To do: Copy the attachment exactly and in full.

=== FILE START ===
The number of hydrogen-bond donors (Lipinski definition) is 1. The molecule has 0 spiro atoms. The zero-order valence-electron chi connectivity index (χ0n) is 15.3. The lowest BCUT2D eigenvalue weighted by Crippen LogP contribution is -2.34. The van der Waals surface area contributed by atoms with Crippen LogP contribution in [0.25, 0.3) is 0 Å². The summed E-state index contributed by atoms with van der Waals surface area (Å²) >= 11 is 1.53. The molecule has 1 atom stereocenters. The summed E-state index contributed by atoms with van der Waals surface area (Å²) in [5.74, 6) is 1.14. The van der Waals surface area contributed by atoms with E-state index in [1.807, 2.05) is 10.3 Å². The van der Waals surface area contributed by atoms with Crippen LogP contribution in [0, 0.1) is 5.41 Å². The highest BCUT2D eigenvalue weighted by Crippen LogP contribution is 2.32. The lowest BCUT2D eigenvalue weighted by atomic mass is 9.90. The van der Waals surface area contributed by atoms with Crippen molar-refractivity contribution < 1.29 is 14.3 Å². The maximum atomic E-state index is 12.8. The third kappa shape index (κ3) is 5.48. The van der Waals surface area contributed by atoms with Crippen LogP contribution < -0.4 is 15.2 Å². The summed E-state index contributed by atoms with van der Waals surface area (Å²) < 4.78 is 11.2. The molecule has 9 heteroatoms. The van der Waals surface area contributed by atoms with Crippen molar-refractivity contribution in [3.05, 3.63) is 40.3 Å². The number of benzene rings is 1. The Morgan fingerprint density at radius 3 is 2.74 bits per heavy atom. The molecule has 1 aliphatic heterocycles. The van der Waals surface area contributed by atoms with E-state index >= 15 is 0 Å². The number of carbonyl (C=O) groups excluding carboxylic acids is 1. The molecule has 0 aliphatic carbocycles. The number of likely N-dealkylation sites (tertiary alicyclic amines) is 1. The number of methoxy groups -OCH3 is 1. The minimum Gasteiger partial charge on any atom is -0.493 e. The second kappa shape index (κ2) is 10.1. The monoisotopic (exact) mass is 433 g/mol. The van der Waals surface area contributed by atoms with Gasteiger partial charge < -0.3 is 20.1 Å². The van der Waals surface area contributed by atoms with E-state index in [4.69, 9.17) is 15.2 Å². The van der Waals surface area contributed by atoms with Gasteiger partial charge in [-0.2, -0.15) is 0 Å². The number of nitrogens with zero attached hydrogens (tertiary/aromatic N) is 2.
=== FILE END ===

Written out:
The number of hydrogen-bond donors (Lipinski definition) is 1. The molecule has 0 spiro atoms. The zero-order valence-electron chi connectivity index (χ0n) is 15.3. The lowest BCUT2D eigenvalue weighted by Crippen LogP contribution is -2.34. The van der Waals surface area contributed by atoms with Crippen LogP contribution in [0.25, 0.3) is 0 Å². The summed E-state index contributed by atoms with van der Waals surface area (Å²) >= 11 is 1.53. The molecule has 1 atom stereocenters. The summed E-state index contributed by atoms with van der Waals surface area (Å²) in [5.74, 6) is 1.14. The van der Waals surface area contributed by atoms with E-state index in [1.807, 2.05) is 10.3 Å². The van der Waals surface area contributed by atoms with Crippen LogP contribution in [0, 0.1) is 5.41 Å². The highest BCUT2D eigenvalue weighted by Crippen LogP contribution is 2.32. The lowest BCUT2D eigenvalue weighted by atomic mass is 9.90. The van der Waals surface area contributed by atoms with Crippen molar-refractivity contribution < 1.29 is 14.3 Å². The maximum atomic E-state index is 12.8. The third kappa shape index (κ3) is 5.48. The van der Waals surface area contributed by atoms with Crippen LogP contribution < -0.4 is 15.2 Å². The summed E-state index contributed by atoms with van der Waals surface area (Å²) < 4.78 is 11.2. The molecule has 9 heteroatoms. The van der Waals surface area contributed by atoms with Crippen molar-refractivity contribution in [3.05, 3.63) is 40.3 Å². The number of benzene rings is 1. The Morgan fingerprint density at radius 3 is 2.74 bits per heavy atom. The molecule has 1 aliphatic heterocycles. The van der Waals surface area contributed by atoms with E-state index >= 15 is 0 Å². The number of carbonyl (C=O) groups excluding carboxylic acids is 1. The molecule has 0 aliphatic carbocycles. The number of likely N-dealkylation sites (tertiary alicyclic amines) is 1. The number of methoxy groups -OCH3 is 1. The minimum Gasteiger partial charge on any atom is -0.493 e. The second kappa shape index (κ2) is 10.1. The monoisotopic (exact) mass is 433 g/mol. The van der Waals surface area contributed by atoms with Gasteiger partial charge < -0.3 is 20.1 Å². The van der Waals surface area contributed by atoms with E-state index in [4.69, 9.17) is 15.2 Å². The van der Waals surface area contributed by atoms with Gasteiger partial charge in [-0.2, -0.15) is 0 Å². The number of nitrogens with zero attached hydrogens (tertiary/aromatic N) is 2.